Why is financial literacy a gender issue?
Globally, there is a persistent gender gap in financial literacy. Financial literacy is understood as having the skills, knowledge, and capacity to make informed financial decisions. Studies show that while the gap is closing, women in Canada continue to have lower financial literacy scores than men.
The gender gap is a little baffling, especially in countries like Canada where more women than men are attending University. But, differences in financial literacy matter. With women living longer than men and already confronted by many systemic barriers to economic security, financial literacy can lead to better financial outcomes, including savings, investments, wealth accumulation and planning for retirement. Understanding the gender gap in financial literacy is then key to developing strategies to close this gap and improve women’s economic outcomes.
So, what’s behind the gender gap in financial literacy? With an increasing number of studies into the issue, there are a few common explanations found across literature.
1. Stereotype threat: Described as the impact of internalizing a stereotype attributed to a group of people, studies have found that stereotypes and attitudes about women’s ability to understand and manage finances directly influence women’s confidence when performing financial tasks.[i],[ii] For example, studies have found that stereotypes undermine women’s performance on financial tests[iii] and that although women frequently make good financial decisions, they feel more anxiety than men when doing so.[iv] When asked about their own financial knowledge, women tend to score themselves lower than men.[v]
2. Socio-economic differences: High levels of education and income are associated with higher levels of financial literacy. This is not to say that people living on lower incomes do not have significant financial knowledge and skills. However, studies show that across genders, as income increases, so does financial literacy. Interestingly, financial services are often designed for and directed towards middle and higher-income households. This is problematic for women, especially some populations of women, including Indigenous, racialized, immigrant and women living with disabilities, who are more likely to be engaged in precarious and low-income employment.
3. Financial decision-making roles within households: The responsibility and decision making of household finances is still very gendered. Women are more likely to be responsible for daily financial spending and allocation, yet less likely to engage in the decision making of large financial decisions in the household.[vi] A study by Statistics Canada found that in households where the male partner is mainly responsible for the long term financial management, the male partners performed better on financial literacy questions than women. Some believe that differences in financial literacy are the result of women acquiring less financial knowledge because they are less involved in financial decision making in the home.[vii]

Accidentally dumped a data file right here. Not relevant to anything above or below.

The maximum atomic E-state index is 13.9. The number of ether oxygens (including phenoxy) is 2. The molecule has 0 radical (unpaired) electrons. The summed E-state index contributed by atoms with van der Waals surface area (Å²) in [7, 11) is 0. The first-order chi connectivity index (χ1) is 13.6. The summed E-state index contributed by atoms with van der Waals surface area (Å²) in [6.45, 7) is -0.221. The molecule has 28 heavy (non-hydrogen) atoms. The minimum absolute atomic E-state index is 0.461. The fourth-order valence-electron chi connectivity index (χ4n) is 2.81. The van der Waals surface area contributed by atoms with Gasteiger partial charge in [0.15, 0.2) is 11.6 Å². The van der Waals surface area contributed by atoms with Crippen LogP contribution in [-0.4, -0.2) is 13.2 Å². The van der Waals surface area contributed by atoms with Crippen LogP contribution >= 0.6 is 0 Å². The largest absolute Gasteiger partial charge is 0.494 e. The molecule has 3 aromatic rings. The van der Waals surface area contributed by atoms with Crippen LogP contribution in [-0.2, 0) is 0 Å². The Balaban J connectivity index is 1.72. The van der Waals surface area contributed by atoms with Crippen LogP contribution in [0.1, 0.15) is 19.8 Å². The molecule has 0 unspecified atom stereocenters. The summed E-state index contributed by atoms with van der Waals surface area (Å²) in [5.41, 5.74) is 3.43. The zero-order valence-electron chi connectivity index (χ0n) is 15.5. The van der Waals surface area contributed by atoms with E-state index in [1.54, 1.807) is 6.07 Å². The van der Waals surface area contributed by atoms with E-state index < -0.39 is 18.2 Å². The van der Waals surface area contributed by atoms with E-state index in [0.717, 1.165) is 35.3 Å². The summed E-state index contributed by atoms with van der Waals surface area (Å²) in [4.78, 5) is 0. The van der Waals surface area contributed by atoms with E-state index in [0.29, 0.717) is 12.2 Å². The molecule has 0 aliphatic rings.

While some of the causes of the gender gap are still contested, they do all have something in common. Despite investments in financial education and programming, gender inequalities – including the myth that women are bad with money – continues to uphold the gender gap in financial literacy.
What does financial literacy have to do with gender-based violence?
Women’s economic wellbeing and safety are deeply connected. Women’s economic insecurity can increase their risk of victimization. It is also a barrier to their safety. We hear consistently that women’s lack of access to money and housing is a key barrier to leaving violent relationships. Violence also has financial consequences. It often results in health costs, legal costs, lost wages, and relocation expenses. Violence can lead to poor credit, coerced debt, and a diminished ability to work.
A common form of gender-based violence, economic abuse, can be hidden by, and reinforced with, gender norms around money. The stereotypes and attitudes around women and money can be used by abusive partners to perpetuate economic abuse – a form of financial gaslighting. Likewise, economic abuse can be difficult to identify because of the gender norms that suggest that men should be managing and making decisions about finances in households.
Women lag, or perhaps just appear to lag, in financial literacy. With gender inequalities at the root, financial literacy programs and solutions should be focusing on tackling the dangerous gender norms and shifting the narratives that are sustaining this gap.
[i] Tinghög, G, Ahmed, A., Barrafrem, K., Lind, T., Skagerlund, K., and Västfjäll, D. (2021). Gender differences in financial literacy: The role of stereotype threat. Journal of Economic Behavior and Organization. 192. 405-416.
[ii] Carr, P. B., and Steele, C. M. (2010). Stereotype Threat Affects Financial Decision Making. Psychological Science, 21(10), 1411–1416.
[iii] Tinghög et al., 2021.
[iv] Lind, T., Ahmed, A., Skagerlund, K. et al. (2020). Competence, Confidence, and Gender: The Role of Objective and Subjective Financial Knowledge in Household Finance. J Fam Econ, 41, 626–638.
[v] Bucher-Koenen, T., Lusardi, A., Alessie, R., and Van Rooij, M. (2017) How financially literate are women? An overview and new insights. Journal of Consumer Affairs,51(2),255–283.
[vi] OECD (2013) Addressing women’s needs for financial education, https://www.oecd.org/daf/fin/financialeducation/OECD_INFE_women_FinEd2013.pdf
[vii] Bucher-Koenen, T., Lusardi, A., Alessie, R., and Van Rooij, M. (2017).